Yesterday we published part 1 of our New York Fashion Week mini-series, in which we presented the emerging stars of the marathon. Here, in part 2, ARTINFO highlights our pick of the five most influential designers of the week, its venerated kings and queens. From Calvin to Carolina, the short list represents the established pillars of American fashion — plus the honorable mention of Michael Kors!
Bronx-born Calvin Klein launched his company in 1968. Nearing the half-century mark, the label now generates a boggling $5 billion annually and has become one of the most recognized brands in the world, fashion or otherwise, known simply as CK.
Calvin Klein himself, however, no longer owns or designs for the fabled house he founded, which was sold in 2003 to the apparel holding company Phillips-Van Heusen. Brazilian designer Francisco Costa was appointed creative director of womenswear (Italo Zucchelli designs the men's side), and it has been just as much of a juggernaut ever since. Costa merges Klein's sporty Americanism with his own intellectual, minimalistic approach. For his spring '13 collection he referenced artist Carsten Nicolai, the late Carolyn Bessette-Kennedy, and the robustness of automobile design.
With her perennial focus on elegant, impeccably tailored, and even ladylike clothes — regardless of the mercurial winds of fashion — Carolina Herrera is the grande dame of frothy red-carpet gowns and chic daysuits for the Park Avenue set. Born into Venezuelan aristocracy, Herrera was raised on a rarefied diet of Balenciaga, Lavin, and Dior. A jetsetting couture customer herself, and fixture on the international best-dressed list, launched her own atelier at the behest of Diana Vreeland in 1981.
Recently, Herrera’s classic designs — often rendered in bouquets of lace, tulle, and georgette — have been welcomed by a younger, savvier audience. Even pop provocateurs like Lada Gaga and Nicki Minaj have succumbed to Herrera’s charms. Her pre-fall showing —a print-happy mash-up of Japonisme, op art, Rococo florals, and oversized checks — was fertile, if slightly scatter-brained.
A force to be reckoned with since the late '80s, Marc Jacobs was the youngest recipient ever to win the CFDA Perry Ellis Award for new talent. He's received innumerable accolades for his menswear and womenswear designs alike. His New York show is the barometer of the week, a near impossible ticket to snag. He may in fact be the most influential of U.S. designers. Did we mention he's also the creative director of the megawatt French luxury house of Louis Vuitton?
Spring '13 saw a directional new effort from the grown-up wunderkind. Jacobs received stellar reviews for the mod-inspired collection, as well as his Louis Vuitton showing, with its multitudes of Damier prints, its trademark. It seemed Jacobs had found a new jetstream to push his creativity to laser-like precision. If his fall '13 men's collection hints at what he has in store for women, expect a refined punk attitude, complete with fur stoles and gigantic safety pins.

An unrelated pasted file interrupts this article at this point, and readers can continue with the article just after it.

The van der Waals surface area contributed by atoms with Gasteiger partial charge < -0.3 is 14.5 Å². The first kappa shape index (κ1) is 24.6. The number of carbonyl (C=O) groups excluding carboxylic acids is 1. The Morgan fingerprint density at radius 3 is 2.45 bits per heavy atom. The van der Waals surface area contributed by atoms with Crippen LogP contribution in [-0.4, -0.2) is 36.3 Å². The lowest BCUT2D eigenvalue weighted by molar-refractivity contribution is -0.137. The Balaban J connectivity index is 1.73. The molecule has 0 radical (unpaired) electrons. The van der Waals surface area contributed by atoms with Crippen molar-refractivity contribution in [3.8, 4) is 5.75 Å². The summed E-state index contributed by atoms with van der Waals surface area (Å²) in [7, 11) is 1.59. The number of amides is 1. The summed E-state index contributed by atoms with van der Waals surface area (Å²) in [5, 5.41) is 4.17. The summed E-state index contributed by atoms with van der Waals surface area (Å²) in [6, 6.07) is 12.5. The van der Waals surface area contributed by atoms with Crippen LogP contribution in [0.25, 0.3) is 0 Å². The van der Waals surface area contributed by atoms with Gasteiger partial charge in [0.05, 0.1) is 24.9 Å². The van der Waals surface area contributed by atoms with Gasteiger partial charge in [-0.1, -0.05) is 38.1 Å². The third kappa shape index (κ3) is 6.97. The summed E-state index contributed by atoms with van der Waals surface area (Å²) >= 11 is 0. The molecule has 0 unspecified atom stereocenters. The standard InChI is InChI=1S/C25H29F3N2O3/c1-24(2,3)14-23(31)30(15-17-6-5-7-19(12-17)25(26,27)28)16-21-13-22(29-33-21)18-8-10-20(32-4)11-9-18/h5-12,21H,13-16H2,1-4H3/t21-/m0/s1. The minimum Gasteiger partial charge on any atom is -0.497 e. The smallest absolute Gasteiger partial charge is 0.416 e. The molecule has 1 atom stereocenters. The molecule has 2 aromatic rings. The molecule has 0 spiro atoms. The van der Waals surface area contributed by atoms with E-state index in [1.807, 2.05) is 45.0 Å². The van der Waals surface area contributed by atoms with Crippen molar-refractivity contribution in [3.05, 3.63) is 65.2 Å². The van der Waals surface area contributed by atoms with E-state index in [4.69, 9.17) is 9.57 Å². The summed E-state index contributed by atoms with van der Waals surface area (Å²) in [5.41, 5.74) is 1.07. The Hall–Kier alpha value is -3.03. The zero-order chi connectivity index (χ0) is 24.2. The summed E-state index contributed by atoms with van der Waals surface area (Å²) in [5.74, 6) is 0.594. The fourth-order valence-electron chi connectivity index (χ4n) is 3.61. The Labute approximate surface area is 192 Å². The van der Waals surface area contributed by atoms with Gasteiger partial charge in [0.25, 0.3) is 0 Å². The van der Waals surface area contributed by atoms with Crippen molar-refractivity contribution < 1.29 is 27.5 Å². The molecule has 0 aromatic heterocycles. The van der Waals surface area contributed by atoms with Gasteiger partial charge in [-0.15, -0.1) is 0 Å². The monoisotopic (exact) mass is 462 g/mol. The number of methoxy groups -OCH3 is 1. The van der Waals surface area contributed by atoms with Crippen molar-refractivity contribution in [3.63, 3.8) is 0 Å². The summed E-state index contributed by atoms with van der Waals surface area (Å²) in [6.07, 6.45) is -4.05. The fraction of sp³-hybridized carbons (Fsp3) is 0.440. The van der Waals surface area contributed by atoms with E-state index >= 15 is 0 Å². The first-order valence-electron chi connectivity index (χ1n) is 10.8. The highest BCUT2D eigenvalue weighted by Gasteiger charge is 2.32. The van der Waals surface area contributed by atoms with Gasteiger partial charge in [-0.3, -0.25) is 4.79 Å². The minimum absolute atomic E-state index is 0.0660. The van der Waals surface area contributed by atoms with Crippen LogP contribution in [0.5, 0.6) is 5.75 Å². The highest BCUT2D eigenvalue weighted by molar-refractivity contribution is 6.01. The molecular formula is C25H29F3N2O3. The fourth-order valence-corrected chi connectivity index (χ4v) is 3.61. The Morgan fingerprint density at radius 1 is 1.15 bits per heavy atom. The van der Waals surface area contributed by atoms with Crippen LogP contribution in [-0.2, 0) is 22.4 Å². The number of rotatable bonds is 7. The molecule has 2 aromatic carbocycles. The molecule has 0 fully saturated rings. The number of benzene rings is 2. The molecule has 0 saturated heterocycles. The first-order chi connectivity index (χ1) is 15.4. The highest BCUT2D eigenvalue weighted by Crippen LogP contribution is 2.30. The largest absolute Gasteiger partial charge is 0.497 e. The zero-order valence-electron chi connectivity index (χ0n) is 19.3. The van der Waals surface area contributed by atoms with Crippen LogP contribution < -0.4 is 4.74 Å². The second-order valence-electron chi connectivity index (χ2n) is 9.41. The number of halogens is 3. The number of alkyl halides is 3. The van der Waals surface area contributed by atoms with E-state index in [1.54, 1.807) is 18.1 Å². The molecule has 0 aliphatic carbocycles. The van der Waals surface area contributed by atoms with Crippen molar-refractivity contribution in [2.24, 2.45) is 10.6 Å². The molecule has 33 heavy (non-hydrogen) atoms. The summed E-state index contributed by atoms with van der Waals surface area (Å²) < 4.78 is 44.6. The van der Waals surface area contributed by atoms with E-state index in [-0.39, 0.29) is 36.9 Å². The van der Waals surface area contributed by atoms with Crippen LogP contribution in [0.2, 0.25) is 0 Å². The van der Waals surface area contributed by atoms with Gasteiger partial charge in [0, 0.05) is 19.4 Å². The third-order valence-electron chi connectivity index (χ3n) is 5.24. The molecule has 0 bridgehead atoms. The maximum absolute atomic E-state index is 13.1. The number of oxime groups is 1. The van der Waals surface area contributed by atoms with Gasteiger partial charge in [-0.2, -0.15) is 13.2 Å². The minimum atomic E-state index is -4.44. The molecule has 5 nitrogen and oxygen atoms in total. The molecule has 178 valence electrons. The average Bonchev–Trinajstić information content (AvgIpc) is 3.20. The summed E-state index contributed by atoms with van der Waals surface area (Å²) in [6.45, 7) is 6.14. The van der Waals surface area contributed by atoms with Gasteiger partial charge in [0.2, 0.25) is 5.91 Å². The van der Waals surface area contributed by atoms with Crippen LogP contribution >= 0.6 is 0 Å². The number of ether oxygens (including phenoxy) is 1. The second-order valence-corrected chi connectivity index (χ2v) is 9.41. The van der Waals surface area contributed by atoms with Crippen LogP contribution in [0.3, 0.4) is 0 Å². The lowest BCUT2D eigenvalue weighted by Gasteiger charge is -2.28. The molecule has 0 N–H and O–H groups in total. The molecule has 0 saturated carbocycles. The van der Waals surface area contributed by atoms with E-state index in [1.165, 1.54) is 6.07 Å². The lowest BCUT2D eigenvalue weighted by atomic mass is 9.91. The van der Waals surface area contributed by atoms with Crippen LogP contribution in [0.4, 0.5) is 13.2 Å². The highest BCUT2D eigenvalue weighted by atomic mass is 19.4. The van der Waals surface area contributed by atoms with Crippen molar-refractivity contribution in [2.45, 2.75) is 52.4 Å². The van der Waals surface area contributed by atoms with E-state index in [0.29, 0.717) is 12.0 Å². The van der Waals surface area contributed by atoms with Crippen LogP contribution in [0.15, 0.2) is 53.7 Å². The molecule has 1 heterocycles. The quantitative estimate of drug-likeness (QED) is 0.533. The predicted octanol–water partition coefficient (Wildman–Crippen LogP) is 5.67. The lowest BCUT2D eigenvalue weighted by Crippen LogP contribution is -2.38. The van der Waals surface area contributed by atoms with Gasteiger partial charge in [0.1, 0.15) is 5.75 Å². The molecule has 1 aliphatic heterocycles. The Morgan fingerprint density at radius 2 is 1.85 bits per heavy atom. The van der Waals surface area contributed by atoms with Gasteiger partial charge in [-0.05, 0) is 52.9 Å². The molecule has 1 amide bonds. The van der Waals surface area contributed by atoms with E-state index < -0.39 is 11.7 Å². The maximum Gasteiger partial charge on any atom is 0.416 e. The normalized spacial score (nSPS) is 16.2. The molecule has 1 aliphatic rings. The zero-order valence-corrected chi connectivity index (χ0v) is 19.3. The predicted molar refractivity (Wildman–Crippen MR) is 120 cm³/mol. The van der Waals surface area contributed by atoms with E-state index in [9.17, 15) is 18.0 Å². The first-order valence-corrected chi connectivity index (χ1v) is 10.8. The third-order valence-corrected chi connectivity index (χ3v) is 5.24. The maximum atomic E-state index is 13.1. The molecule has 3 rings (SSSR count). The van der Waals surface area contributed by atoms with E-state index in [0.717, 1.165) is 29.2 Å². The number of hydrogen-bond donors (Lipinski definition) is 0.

Despite all his success, Jacobs has remained grounded and personable. In a recent interview with New York Fashion Week founder Fern Mallis, he proclaimed, "I don't think I've made it." It's a humble (if untrue) admission, suggesting there's a lot more to come from this, yes, legend.
Another New York fixture, Dominican Oscar de la Renta is adored by everyone from Oscar winners to Fifth Avenue doyennes. The designer, who once apprenticed with Balenciaga (Cristóbal—the original), is predominantly known for glamourous evening gowns, consistently turning out frock after beautiful frock in every hue of the spectrum — and with enough embellishment and embroidery to make even those with passing red-carpet interest weak at the knees.
De la Renta's customers, who are usually his friends, preside mostly in the upper age brackets, though the designer has been pushing for (and succeeding in) attracting a younger clientele. Many a starlet can be seen in one of his floor-length stunners destined for the Academy Awards. His spring '13 collection was rife with Oscar-isms, from sleek jet-black columns belted at the middle to more Colony Club-friendly jackets adorned with floral brooches. He clearly knows how to imbue dynamism in his clothes, providing enough buying options to satisfy even the most reluctant of shoppers. He represents the realization of the American dream, in its most romantic and fairytale sense.
Since he launched his own mini-boutique inside Bloomingdale's in 1969, Ralph Lauren — born Ralph Lifshitz — has built a billion-dollar empire on escapist American fantasies, trafficking in the dreams of the gin-drinking leisure class, spangled Hollywood actresses, polo-playing socialites, and adventure-seeking gentlemen.
A hallowed American brand, Ralph Lauren reaps the fruits of its iconicity in most of his collections, remixing its signature tropes in endless variations. Last fall struck a harmonious Anglo-American balance between Yorkshire mores and the New England elite (Lauren’s natural habitat) with dueling plaids, equestrian-inspired shapes, and tweed haberdashery that would make Katharine Hepburn blue in the face. For spring 2013, Lauren returned to sunny Santa Fe (a hallmark of his '80s collections) with cropped boleros, fringed leather pants, serapes, and dramatic juxtapositions of matador red and the great power color of the American Southwest, turquoise. We’re not sure where fall 2013 will take us next, but one can always count on Lauren for a much-need sartorial vacation.